A New Program to Strengthen Risk Identification and Mitigation in Qatar’s Financial System

April 17, 2015


World Bank GCC Country Director Dr. Nadir Mohammad and Qatar Central Bank Deputy Governor Sheikh Fahd Al-Thani sign the technical cooperation agreement during the April 2015 Spring Meetings.

WASHINGTON, April 17, 2015 – In April 2015, Minister of Finance H.E. Ali Sharif Al Emadi headed a delegation from Qatar to the World Bank/IMF Spring Meetings in Washington, D.C. to enhance cooperation between the State of Qatar and the World Bank. During the visit, Qatar Central Bank (QCB) Deputy Governor Sheikh Fahd Al-Thani and World Bank GCC Country Director Dr. Nadir Mohammad signed a partnership agreement to strengthen financial oversight in Qatar. The program will better enable the QCB to identify and mitigate the buildup of risks in the financial system. This, in turn, will help ensure that the financial system is more resilient to global economic and financial shocks.

Deputy Central Bank Governor Sheikh Fahd Al-Thani commented on the launch of the program, noting that “In Qatar, we continue to upgrade our systems and capacity to manage risks and maintain financial stability in our banking system.”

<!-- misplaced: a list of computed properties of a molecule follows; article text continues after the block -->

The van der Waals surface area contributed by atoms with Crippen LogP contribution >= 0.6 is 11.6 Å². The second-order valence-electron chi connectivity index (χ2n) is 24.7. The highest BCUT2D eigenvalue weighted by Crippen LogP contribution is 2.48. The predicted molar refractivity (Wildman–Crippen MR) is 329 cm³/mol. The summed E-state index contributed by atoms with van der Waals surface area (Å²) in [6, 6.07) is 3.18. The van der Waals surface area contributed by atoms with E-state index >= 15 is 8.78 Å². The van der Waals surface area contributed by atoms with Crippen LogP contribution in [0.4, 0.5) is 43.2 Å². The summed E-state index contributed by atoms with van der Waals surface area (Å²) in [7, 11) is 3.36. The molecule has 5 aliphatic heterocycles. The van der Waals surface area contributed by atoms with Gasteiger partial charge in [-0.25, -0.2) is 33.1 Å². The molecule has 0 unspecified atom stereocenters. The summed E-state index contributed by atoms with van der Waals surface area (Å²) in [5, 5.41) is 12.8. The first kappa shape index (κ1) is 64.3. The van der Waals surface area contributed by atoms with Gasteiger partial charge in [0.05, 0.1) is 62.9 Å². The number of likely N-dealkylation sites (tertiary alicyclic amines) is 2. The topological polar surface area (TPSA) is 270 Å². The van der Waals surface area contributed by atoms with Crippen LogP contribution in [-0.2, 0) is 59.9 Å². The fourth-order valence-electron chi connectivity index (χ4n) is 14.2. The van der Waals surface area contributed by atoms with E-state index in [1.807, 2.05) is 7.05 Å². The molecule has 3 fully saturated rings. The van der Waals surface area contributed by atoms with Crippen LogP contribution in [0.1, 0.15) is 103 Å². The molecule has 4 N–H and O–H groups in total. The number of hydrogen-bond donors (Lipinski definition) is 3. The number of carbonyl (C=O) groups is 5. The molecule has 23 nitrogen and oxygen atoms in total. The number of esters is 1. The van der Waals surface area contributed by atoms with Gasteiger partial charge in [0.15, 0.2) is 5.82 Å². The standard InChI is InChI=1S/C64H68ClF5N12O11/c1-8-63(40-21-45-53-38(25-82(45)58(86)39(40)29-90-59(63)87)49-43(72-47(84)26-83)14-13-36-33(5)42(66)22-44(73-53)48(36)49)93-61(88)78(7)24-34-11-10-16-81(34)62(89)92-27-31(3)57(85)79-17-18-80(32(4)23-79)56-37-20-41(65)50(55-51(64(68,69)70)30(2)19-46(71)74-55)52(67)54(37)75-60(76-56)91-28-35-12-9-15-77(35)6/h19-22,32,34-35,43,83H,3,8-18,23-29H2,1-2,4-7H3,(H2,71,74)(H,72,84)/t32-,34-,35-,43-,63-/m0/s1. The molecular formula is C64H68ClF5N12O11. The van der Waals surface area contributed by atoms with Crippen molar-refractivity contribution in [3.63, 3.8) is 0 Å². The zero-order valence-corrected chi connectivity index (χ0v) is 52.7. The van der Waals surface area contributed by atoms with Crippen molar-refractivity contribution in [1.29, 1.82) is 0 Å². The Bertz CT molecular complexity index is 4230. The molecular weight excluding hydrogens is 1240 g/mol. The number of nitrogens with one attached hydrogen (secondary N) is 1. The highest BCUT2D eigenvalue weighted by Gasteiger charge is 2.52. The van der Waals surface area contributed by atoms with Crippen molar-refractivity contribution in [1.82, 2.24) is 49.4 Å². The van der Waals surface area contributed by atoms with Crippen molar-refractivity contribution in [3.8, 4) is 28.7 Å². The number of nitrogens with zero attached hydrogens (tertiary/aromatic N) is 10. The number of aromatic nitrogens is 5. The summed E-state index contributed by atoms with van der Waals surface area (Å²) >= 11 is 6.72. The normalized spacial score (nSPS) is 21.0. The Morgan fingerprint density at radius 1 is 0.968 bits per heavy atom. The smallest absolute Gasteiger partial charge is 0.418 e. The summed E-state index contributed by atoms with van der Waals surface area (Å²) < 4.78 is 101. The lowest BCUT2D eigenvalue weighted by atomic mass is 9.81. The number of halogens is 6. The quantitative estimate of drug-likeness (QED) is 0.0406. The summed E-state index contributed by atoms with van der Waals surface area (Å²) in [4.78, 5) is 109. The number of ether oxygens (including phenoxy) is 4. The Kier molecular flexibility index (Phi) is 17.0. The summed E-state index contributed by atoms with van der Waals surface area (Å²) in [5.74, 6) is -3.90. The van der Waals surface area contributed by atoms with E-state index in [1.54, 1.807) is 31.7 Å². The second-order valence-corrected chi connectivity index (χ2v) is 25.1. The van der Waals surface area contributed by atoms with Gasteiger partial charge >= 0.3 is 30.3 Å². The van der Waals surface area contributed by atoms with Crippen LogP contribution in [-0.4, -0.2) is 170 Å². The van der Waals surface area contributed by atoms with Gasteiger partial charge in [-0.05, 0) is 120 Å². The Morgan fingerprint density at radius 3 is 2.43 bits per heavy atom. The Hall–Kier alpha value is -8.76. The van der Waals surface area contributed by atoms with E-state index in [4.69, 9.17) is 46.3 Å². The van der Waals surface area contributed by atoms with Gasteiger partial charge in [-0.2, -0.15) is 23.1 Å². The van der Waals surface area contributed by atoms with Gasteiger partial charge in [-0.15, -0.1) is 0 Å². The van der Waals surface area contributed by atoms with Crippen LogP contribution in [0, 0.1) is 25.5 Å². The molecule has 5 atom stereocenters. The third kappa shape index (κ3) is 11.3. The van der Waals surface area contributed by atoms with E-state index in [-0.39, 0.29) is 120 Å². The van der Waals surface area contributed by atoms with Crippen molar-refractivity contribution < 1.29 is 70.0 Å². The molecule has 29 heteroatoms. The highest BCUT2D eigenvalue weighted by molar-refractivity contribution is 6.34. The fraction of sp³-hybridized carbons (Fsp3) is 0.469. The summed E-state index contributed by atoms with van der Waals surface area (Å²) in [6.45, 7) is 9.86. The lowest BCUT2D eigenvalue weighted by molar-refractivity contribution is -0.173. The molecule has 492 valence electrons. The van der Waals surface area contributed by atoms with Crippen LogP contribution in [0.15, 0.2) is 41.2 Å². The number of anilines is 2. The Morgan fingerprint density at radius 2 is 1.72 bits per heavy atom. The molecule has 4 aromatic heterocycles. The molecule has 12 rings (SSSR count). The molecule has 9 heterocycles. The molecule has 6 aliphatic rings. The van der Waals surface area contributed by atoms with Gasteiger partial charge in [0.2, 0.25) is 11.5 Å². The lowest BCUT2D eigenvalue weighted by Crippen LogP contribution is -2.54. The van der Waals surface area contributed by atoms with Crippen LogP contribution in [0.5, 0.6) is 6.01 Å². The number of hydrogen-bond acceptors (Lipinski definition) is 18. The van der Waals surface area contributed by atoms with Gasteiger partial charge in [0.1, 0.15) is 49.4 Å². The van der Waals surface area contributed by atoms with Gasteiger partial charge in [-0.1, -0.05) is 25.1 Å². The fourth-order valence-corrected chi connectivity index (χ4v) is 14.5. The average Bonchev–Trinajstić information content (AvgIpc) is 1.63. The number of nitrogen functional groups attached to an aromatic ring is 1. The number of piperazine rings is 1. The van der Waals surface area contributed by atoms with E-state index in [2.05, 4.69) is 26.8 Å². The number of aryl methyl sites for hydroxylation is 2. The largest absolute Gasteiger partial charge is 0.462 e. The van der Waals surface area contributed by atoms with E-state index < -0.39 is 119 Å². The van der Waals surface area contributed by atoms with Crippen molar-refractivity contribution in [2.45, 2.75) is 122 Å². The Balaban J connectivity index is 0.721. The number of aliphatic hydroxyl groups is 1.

One of the key goals identified in the 2011-2016 Qatar National Development Strategy is to expand macro-prudential oversight in Qatar. Under this technical cooperation program, the World Bank will assist the QCB in improving its monitoring and assessment of risks to financial system stability following latest trends in this domain and based on international best practice.

“The World Bank strongly values its strategic partnership with the State of Qatar, which continues to fulfil its key role in economic development in the GCC, the Arab world, and globally. As such, the World Bank is pleased to partner with Qatar Central Bank to further enhance the stability of its financial system,” said Dr. Nadir Mohammed, World Bank Country Director for the GCC countries.

Technical cooperation between the World Bank and countries of the Gulf Cooperation Council (GCC) began over forty years ago. This cooperation is beneficial to both the GCC countries and the World Bank. GCC countries strive to learn from the Bank’s global knowledge and operational experience in economic development, rely on its objective advice, and benefit from its ability to facilitate dialogue among stakeholders. The World Bank also benefits from its experience in supporting development efforts in the GCC to further enrich its global experience, gain more exposure to the development challenges of high and middle income countries, and deliver global public goods.

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